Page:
Paliperidone has not been systematically studied in animals or humans for its potential for abuse. It is not possible to predict the extent to which a CNS-active drug will be misused, diverted, and/or abused once marketed. Consequently, patients should be evaluated carefully for a history of drug abuse, and such patients should be observed closely for signs of paliperidone misuse or abuse (e.g., development of tolerance, increases in dose, drug-seeking behavior).
While experience with paliperidone overdose is limited, among the few cases of overdose reported in pre-marketing trials, the highest estimated ingestion of paliperidone was 405 mg. Observed signs and symptoms included extrapyramidal symptoms and gait unsteadiness. Other potential signs and symptoms include those resulting from an exaggeration of paliperidone’s known pharmacological effects, i.e., drowsiness and somnolence, tachycardia and hypotension, and QT prolongation. Torsade de pointes and ventricular fibrillation have been reported in a patient in the setting of overdose.
Paliperidone is the major active metabolite of risperidone. Overdose experience reported with risperidone can be found in the OVERDOSAGE section of the risperidone package insert.
There is no specific antidote to paliperidone, therefore, appropriate supportive measures should be instituted and close medical supervision and monitoring should continue until the patient recovers. Consideration should be given to the extended-release nature of the product when assessing treatment needs and recovery. Multiple drug involvement should also be considered.
In case of acute overdose, establish and maintain an airway and ensure adequate oxygenation and ventilation. Administration of activated charcoal together with a laxative should be considered.
The possibility of obtundation, seizures, or dystonic reaction of the head and neck following overdose may create a risk of aspiration with induced emesis.
Cardiovascular monitoring should commence immediately, including continuous electrocardiographic monitoring for possible arrhythmias. If antiarrhythmic therapy is administered, disopyramide, procainamide, and quinidine carry a theoretical hazard of additive QT-prolonging effects when administered in patients with an acute overdose of paliperidone. Similarly the alpha-blocking properties of bretylium might be additive to those of paliperidone, resulting in problematic hypotension.
Hypotension and circulatory collapse should be treated with appropriate measures, such as intravenous fluids and/or sympathomimetic agents (epinephrine and dopamine should not be used, since beta stimulation may worsen hypotension in the setting of paliperidone-induced alpha blockade). In cases of severe extrapyramidal symptoms, anticholinergic medication should be administered.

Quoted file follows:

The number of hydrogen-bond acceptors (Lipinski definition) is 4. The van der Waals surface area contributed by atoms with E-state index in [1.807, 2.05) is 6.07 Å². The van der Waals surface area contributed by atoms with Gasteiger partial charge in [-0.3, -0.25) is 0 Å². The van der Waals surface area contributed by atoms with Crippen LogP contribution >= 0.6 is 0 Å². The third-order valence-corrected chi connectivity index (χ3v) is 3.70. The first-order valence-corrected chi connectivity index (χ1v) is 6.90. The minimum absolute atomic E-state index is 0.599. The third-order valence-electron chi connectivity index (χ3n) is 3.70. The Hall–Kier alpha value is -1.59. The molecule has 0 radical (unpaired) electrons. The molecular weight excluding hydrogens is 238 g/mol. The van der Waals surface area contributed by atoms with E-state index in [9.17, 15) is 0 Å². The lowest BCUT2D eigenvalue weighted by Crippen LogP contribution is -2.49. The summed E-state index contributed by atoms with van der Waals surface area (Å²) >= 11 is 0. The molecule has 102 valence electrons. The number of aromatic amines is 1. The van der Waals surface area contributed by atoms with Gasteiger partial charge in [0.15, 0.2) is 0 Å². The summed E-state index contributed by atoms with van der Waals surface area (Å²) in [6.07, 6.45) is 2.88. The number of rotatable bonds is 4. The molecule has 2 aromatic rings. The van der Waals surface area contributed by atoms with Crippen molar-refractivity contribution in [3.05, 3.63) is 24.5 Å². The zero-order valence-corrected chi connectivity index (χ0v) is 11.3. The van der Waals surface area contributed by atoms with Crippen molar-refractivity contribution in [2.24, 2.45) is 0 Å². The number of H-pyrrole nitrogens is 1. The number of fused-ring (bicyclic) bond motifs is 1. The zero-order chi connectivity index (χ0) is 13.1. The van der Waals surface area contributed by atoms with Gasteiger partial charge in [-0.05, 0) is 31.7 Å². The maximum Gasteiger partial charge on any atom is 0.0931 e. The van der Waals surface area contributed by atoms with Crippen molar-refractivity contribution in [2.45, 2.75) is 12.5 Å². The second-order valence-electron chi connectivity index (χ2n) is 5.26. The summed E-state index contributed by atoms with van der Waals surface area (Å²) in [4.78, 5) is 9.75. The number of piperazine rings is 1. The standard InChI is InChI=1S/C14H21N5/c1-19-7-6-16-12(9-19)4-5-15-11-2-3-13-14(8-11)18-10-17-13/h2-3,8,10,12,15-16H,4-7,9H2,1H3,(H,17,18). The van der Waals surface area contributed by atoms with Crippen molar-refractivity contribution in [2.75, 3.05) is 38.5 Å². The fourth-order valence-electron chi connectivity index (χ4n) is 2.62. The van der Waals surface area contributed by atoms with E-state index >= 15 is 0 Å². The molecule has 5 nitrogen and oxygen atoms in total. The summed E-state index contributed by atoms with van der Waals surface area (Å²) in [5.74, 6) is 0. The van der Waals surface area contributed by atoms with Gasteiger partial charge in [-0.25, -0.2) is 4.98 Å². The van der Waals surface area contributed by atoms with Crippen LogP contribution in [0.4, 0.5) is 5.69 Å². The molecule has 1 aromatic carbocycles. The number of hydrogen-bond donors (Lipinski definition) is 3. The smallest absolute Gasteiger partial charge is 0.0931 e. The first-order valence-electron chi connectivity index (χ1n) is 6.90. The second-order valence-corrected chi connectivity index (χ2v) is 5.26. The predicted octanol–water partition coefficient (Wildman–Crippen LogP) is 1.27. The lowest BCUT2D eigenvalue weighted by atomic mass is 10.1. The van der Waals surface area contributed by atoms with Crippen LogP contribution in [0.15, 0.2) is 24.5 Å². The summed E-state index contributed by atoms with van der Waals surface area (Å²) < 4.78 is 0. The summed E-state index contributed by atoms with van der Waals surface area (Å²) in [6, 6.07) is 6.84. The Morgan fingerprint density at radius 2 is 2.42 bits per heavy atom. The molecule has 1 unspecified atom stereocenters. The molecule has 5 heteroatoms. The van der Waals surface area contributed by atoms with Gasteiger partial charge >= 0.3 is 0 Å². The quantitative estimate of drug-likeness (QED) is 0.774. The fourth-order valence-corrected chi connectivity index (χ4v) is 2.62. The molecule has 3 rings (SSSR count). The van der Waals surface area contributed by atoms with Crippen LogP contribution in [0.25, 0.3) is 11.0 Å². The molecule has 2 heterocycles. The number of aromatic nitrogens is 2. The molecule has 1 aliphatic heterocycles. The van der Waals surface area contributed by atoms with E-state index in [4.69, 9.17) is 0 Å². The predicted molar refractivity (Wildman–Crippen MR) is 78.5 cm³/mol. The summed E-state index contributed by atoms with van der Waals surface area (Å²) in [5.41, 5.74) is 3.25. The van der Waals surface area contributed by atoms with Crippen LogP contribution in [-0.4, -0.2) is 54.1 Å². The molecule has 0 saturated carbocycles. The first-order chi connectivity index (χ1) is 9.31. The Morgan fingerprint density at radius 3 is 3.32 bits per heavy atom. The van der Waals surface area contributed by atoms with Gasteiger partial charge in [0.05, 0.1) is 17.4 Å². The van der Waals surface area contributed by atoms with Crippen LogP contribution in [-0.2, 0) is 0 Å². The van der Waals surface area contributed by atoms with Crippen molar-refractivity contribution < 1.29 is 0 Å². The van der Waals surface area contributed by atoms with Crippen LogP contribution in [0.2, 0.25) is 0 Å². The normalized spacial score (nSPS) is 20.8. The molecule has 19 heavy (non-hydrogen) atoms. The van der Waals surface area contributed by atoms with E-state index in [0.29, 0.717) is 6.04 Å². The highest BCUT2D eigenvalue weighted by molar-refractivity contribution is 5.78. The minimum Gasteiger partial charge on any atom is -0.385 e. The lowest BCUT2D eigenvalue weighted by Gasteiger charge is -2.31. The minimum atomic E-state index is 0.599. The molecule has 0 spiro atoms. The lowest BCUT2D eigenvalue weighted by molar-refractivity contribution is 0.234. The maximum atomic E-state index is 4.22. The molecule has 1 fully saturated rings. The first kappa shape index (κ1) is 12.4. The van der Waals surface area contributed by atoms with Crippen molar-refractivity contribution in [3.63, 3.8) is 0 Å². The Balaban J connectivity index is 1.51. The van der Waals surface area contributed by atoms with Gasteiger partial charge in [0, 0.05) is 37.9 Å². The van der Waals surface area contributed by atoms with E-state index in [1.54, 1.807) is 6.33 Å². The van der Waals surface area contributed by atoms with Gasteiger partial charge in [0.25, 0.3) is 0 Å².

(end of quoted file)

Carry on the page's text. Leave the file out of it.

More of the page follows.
Paliperidone extended-release tablets contains paliperidone, an atypical antipsychotic belonging to the chemical class of benzisoxazole derivatives. Paliperidone contains a racemic mixture of (+)- and (-)- paliperidone. The chemical name is (±)-3-[2-[4-(6-fluoro-1,2 benzisoxazol-3-yl)-1-piperidinyl]ethyl]-6,7,8,9-tetrahydro-9-hydroxy-2-methyl-4H-pyrido[1,2-a]pyrimidin-4-one. Its molecular formula is C23 H27 FN4 O3 and its molecular weight is 426.49. The structural formula is:
Paliperidone extended-release tablets are available in 1.5 mg (orange-brown), 3 mg (white), 6 mg (beige), and 9 mg (pink) strengths. Paliperidone extended-release tablets utilize coated matrix drug-release technology [see Description (11)].
Inactive ingredients are butylated hydroxytoluene, carbomer homopolymer, colloidal silicon dioxide, dibutyl sebacate, ethyl cellulose, hypromellose phthalate, magnesium stearate, microcrystalline cellulose, polyethylene oxides, talc, titanium dioxide. The 1.5 mg and 6 mg tablets also contain ferric oxide yellow and ferric oxide red. The 9 mg tablets contain ferric oxide red.
Paliperidone extended-release tablets uses coated matrix formulation to deliver paliperidone at a controlled rate. The delivery system which resembles the round shape tablet in appearance consists of active in a core surrounded by a semipermeable membrane. The matrix core is composed of the drug, release controlling polymers and excipients. The semipermiable membrane surrounding the core consists of polymers. Each tablet strength has a different colorant and printing markings. In an aqueous environment, such as the gastrointestinal tract, aqueous fluid enters the tablets core through semipermeable membrane that controls the rate at which aqueous medium enters the tablet core, which intern determine the lag of drug delivery. The hydrophilic polymers of the core hydrates, swells, creating a gel containing paliperidone which intern determine the rate of drug delivery.